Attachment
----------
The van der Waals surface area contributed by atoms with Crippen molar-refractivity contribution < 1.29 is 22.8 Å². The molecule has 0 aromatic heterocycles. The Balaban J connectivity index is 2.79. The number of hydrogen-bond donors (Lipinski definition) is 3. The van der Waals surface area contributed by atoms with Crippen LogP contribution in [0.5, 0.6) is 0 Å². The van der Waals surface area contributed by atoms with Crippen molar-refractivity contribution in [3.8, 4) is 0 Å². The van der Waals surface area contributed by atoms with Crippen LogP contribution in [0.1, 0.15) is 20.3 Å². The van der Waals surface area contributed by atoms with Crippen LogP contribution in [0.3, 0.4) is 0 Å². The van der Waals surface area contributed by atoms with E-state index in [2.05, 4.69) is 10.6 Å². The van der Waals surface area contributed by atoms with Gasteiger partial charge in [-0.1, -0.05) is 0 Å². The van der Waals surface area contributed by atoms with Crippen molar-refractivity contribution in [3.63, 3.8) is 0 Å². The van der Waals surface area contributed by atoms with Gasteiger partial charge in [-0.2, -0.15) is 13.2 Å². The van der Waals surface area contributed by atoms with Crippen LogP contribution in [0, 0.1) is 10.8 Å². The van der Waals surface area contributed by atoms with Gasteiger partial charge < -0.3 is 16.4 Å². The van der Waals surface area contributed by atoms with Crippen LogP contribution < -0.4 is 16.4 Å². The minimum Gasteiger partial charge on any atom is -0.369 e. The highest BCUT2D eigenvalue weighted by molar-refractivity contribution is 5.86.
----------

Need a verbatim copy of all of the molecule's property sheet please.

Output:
The van der Waals surface area contributed by atoms with Crippen molar-refractivity contribution < 1.29 is 22.8 Å². The molecule has 0 aromatic heterocycles. The Balaban J connectivity index is 2.79. The number of hydrogen-bond donors (Lipinski definition) is 3. The van der Waals surface area contributed by atoms with Crippen LogP contribution in [0.5, 0.6) is 0 Å². The van der Waals surface area contributed by atoms with Crippen molar-refractivity contribution in [3.8, 4) is 0 Å². The van der Waals surface area contributed by atoms with Crippen LogP contribution in [0.1, 0.15) is 20.3 Å². The van der Waals surface area contributed by atoms with Crippen LogP contribution in [0.3, 0.4) is 0 Å². The van der Waals surface area contributed by atoms with E-state index in [2.05, 4.69) is 10.6 Å². The van der Waals surface area contributed by atoms with Gasteiger partial charge in [-0.1, -0.05) is 0 Å². The van der Waals surface area contributed by atoms with Crippen molar-refractivity contribution in [3.63, 3.8) is 0 Å². The van der Waals surface area contributed by atoms with Gasteiger partial charge in [-0.2, -0.15) is 13.2 Å². The van der Waals surface area contributed by atoms with Crippen LogP contribution in [0, 0.1) is 10.8 Å². The van der Waals surface area contributed by atoms with Gasteiger partial charge < -0.3 is 16.4 Å². The van der Waals surface area contributed by atoms with Crippen LogP contribution < -0.4 is 16.4 Å². The minimum Gasteiger partial charge on any atom is -0.369 e. The highest BCUT2D eigenvalue weighted by molar-refractivity contribution is 5.86.